The lines upon which the scheme is drawn are the provision of medical relief by small weekly payments for all between the pauper class and those who can afford to pay the usual fees, and the formation of a Company which will arise 1 pound shares and advance to the Provident Dispensaries Association the funds necessary for their preliminary expenditure. It is also hopes that some portion of the funds of the endowed charities of the City of London may be made available for assisting this project. The movement, whether this scheme be adopted or not, is now likely to be self-supporting from the outset and to have the powerful support of the Friendly Societies. It is now entirely independent of this Society, but its presento position is maily due to the Medical Committee, and more especially to Sir Charles Trevelyan. Since 1872 the subject has been continually brought to the notice od the public, meetings have been held, and papers circulated. It will be obvious that a Society which has laboured so heartily for a reform so closely affecting the self-dependence of the artisan and labouring classes, cannot be acting in a spirit alien to their social interests. ... The Council hope that the true bearings of the Society's work will soon become known to the working classes and will win their active support.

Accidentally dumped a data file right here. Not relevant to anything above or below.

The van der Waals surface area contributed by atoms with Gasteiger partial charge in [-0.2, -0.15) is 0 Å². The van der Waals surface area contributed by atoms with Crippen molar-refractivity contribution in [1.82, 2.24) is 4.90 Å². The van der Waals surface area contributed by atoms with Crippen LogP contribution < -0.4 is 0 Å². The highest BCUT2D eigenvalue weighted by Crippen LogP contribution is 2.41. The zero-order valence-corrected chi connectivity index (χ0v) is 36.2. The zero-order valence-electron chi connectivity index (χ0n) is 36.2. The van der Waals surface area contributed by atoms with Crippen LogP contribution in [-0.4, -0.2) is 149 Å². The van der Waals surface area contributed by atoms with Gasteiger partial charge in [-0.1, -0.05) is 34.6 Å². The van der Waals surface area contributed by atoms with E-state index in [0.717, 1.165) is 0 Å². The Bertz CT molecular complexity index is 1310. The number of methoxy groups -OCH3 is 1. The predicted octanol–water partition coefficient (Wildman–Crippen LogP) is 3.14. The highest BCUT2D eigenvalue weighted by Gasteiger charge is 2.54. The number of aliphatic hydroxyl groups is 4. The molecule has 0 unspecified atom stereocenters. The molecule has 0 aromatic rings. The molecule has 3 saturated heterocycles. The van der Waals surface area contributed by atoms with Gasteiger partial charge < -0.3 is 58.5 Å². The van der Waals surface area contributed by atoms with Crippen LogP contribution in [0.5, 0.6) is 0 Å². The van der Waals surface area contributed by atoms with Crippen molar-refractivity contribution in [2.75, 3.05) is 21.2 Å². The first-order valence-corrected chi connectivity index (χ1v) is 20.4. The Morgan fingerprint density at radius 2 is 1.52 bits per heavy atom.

[SW 212]